Silence and Tools: (Non)verbalizing Sculptor's Practice
Abstract:This paper discusses some aspects of nonverbal creative processes, starting with uses and defenses of silence by modern sculptors such as Constantin Brancusi and David Smith. It reads their practices together with certain statements by the artists, as well as those from contemporaries Martin Heidegger and Ludwig Wittgenstein. The methods applied by Brancusi when teaching his young apprentice Isamu Noguchi in 1927 are compared to Heidegger's discussion of tools in Sein und Zeit, published in the same year. With his technical background and firsthand knowledge of workshop methods, Wittgenstein comes surprisingly close to Smith's position in describing the nonverbal nature of making.
Document Type: Research Article
Publication date: November 1, 2010
- The Journal of Modern Craft is the first peer-reviewed academic journal to provide an interdisciplinary and international forum on the subject of craft. It addresses all forms of making that self-consciously set themselves apart from mass production— whether in the making of designed objects, artworks, buildings, or other artifacts.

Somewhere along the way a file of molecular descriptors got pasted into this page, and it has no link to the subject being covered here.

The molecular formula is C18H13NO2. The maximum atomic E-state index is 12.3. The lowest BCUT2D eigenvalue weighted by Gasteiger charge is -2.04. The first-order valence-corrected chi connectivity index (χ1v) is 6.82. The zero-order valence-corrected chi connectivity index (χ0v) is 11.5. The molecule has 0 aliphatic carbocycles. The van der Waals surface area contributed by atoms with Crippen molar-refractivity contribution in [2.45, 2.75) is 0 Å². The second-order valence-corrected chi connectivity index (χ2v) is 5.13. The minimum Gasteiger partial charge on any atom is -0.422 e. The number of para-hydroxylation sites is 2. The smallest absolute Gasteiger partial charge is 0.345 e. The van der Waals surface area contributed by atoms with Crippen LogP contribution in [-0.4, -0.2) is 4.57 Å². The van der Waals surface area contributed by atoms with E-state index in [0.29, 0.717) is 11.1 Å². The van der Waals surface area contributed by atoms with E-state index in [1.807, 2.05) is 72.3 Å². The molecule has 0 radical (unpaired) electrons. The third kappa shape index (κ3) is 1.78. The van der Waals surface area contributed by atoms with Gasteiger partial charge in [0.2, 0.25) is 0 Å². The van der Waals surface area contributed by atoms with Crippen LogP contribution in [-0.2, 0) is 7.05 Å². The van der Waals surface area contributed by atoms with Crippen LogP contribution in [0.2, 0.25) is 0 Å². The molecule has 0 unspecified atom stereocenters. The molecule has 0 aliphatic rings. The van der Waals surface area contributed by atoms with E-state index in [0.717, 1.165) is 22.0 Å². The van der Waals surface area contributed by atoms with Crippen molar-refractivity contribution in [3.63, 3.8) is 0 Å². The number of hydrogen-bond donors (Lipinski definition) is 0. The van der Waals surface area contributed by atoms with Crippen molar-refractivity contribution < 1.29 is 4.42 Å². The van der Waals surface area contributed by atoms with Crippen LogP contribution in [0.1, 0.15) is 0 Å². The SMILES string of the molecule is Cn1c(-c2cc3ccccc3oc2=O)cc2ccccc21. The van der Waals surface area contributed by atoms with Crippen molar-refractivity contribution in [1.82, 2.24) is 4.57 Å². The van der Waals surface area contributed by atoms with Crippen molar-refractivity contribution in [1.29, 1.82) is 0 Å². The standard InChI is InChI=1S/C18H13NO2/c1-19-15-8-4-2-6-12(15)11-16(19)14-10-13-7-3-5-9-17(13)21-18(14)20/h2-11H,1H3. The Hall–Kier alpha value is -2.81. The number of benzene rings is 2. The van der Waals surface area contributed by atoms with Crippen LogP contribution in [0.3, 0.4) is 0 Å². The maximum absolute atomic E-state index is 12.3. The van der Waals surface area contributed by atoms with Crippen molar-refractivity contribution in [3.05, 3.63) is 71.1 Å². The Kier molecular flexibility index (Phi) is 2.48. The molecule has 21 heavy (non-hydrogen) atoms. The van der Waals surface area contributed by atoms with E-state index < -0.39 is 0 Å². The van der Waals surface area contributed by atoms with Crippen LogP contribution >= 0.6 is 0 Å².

The journal covers craft in all its historical and contemporary manifestations. This ranges from the mid-nineteenth century, when handwork was first consciously framed in opposition to industrialization, through to the present time, when ideas once confined to the “applied arts” have come to seem vital across a huge range of cultural activities. Special emphasis is placed on studio practice, and on the transformations of indigenous forms of craft activity throughout the world. The journal also reviews and analyzes the relevance of craft within new media, folk art, architecture, design, contemporary art, and other fields.